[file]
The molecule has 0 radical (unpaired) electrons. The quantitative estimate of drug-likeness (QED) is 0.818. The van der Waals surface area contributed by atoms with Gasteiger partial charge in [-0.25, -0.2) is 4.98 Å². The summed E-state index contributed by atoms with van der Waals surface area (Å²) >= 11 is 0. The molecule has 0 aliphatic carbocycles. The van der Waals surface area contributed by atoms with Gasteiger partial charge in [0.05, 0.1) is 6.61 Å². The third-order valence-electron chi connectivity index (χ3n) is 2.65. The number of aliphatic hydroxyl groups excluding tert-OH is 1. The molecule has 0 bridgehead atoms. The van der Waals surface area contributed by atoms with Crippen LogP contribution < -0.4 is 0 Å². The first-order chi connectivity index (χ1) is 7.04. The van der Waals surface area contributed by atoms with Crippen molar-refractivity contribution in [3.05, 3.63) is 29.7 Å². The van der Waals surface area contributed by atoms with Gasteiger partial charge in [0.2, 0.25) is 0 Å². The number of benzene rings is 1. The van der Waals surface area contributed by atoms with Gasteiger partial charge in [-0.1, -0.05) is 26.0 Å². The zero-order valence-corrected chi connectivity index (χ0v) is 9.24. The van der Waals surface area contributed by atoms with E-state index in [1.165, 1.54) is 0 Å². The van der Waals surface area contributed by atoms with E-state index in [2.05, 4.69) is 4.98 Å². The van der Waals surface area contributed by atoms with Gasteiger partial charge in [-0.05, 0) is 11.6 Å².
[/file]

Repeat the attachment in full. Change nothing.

The molecule has 0 radical (unpaired) electrons. The quantitative estimate of drug-likeness (QED) is 0.818. The van der Waals surface area contributed by atoms with Gasteiger partial charge in [-0.25, -0.2) is 4.98 Å². The summed E-state index contributed by atoms with van der Waals surface area (Å²) >= 11 is 0. The molecule has 0 aliphatic carbocycles. The van der Waals surface area contributed by atoms with Gasteiger partial charge in [0.05, 0.1) is 6.61 Å². The third-order valence-electron chi connectivity index (χ3n) is 2.65. The number of aliphatic hydroxyl groups excluding tert-OH is 1. The molecule has 0 bridgehead atoms. The van der Waals surface area contributed by atoms with Crippen LogP contribution < -0.4 is 0 Å². The first-order chi connectivity index (χ1) is 7.04. The van der Waals surface area contributed by atoms with Crippen molar-refractivity contribution in [3.05, 3.63) is 29.7 Å². The van der Waals surface area contributed by atoms with Gasteiger partial charge in [0.2, 0.25) is 0 Å². The number of benzene rings is 1. The van der Waals surface area contributed by atoms with Gasteiger partial charge in [-0.1, -0.05) is 26.0 Å². The zero-order valence-corrected chi connectivity index (χ0v) is 9.24. The van der Waals surface area contributed by atoms with E-state index in [1.165, 1.54) is 0 Å². The van der Waals surface area contributed by atoms with E-state index in [2.05, 4.69) is 4.98 Å². The van der Waals surface area contributed by atoms with Gasteiger partial charge in [-0.05, 0) is 11.6 Å².